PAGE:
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Rare White Rainbow Appears And Then Disappears After Just Five Minutes

Rare White Rainbow Appears And Then Disappears After Just Five Minutes

Did you know the colorless rainbow is called a fogbow?

While we love our rainbows bright and colorful, there's something quite mesmerizing about a white one, right? In 2016, Melvin Nicholson, a British photographer was out working on the Rannoch Moor, south of Glencoe in Western Scotland when he spotted something he described to be "magical".  Nicholson told ABC News, "I had been out in the morning with a friend who said he knew of this beautiful tree, the one in the center of the photograph I took." When they made it to the tree, he said, he noticed the area was "incredibly misty."



 

 

"Then the sun started to rise behind us, burning off the mist, and at that point, the fogbow appeared," the then-44-year-old said. "I had never seen anything like it in my 10 years capturing landscape photos around the globe or even in my 44 years of life." But the magical moment was short-lived as the colorless rainbow disappeared in 5 minutes, but to the photographer, that just made the moment even more incredible. "I knew I had captured something fairly special when I realized how transient it was," he said.



 

 

The photographer shared the beautiful photograph on his Facebook page, writing: I ventured up to Rannoch Moor mid-November 2016 to photograph this lovely lonely tree in the mist when all of a sudden this unbelievable fogbow appeared. It is a colourless rainbow that is made up of tiny water droplets that is caused by fog. It's an amazing thing to witness and can generally only be seen if the sun is behind you when you are looking at it. As soon as I saw this wonderful isolated windswept tree, I knew that it had to be framed by the fogbow. Freshly fallen snow set the scene all around. It was just beyond magical and one of those days that I'll remember forever. Online users were in awe of the photo. Dusty Defjam wrote: Beautiful shot, I was lucky enough to snag a fog bow in Iceland recently. Although the sky was pretty blue and clear thus the fog bow was weaker. This still blows mine out of the water though, well done. Matt Armstrong said: i remember seeing these occasionaly as a young lad almost 50 yrs ago when i lived in thurso..we called them ghost rainbows.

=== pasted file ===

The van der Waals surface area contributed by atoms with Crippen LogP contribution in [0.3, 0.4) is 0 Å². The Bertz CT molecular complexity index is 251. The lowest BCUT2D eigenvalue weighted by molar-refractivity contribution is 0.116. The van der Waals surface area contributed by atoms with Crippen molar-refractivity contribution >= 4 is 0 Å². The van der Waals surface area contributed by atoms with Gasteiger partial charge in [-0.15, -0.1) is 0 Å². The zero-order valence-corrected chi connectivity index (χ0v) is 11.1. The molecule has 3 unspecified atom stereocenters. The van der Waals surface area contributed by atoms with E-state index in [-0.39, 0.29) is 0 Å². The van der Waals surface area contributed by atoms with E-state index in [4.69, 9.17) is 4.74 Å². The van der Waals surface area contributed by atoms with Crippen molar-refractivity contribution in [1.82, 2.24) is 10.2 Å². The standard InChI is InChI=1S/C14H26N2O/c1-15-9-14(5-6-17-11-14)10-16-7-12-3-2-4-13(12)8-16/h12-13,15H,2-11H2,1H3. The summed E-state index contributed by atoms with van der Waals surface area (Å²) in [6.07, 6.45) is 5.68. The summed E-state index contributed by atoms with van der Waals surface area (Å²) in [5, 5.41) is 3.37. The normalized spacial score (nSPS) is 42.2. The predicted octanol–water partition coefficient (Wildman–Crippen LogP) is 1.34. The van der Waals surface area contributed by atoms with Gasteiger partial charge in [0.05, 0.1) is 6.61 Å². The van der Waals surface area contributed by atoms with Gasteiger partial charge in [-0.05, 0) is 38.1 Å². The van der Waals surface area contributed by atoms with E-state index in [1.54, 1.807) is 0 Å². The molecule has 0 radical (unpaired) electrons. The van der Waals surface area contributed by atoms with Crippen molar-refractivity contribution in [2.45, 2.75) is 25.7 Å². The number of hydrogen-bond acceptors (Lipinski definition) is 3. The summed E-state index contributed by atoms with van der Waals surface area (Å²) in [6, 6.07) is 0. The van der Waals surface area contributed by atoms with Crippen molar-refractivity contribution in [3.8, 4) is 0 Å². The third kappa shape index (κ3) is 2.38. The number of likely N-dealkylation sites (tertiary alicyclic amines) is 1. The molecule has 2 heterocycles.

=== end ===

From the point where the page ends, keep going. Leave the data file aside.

So what really is this rare phenomenon? The white rainbow is technically called a "fogbow". According to the BBC, the rare sight is also called a white rainbow, cloud bow, or a ghost of a rainbow. As recently as September of this year itself, the misty sight was yet again spotted in Scotland. The BBC notes that  "unlike a classical rainbow which is created when sunlight interacts with raindrops, a fogbow forms when sunlight interacts with much smaller water droplets found in fog, mist, or cloud." Nicholson told BBC that what he captured was "a colorless rainbow that is made up of tiny water droplets that cause fog.  It's an amazing thing to witness and can generally only be seen if the sun is behind you when you are looking at it." He said an isolated windswept tree, framed by the fog bow, completed the shot, "It was just beyond magical and one of those days that you'll remember for a long time to come," he added. Another fogbow was captured in Cairn Lochan, Moray, Scotland, by a climber named Andy Luke, which he called "quite amazing.”

Representational Image Source: Getty Images/ Mike Hollingshead

 

According to NASA, the fogbow's "relative lack of colors" is caused by "relatively smaller water drops" than those of colored rainbows. The National Weather Service states that a fogbow is "a rainbow that has a white band that appears in fog, and is fringed with red on the outside and blue on the inside." “Due to the small size of the droplets, the light waves don’t spend enough time within the droplet to refract enough to separate cleanly and focus into colors,” US National Weather Services meteorologist Brian Jackson explained.  So when's the best time to spot this incredible beauty from Mother Nature? According to The Weather Channel, the best condition for spotting a fog bow is on a slightly foggy day (that seemed obvious). But also, note that there's bright sunshine on your back. It's most likely to occur around areas that will gather humidity, like a field, a mountain valley, at a coast, or on a lakeshore.

Fogbow on Higgor Tor in the English Peak District National park. Taken near the beautiful village of Hathersage, UK. Source: Getty Images/ john finney photography

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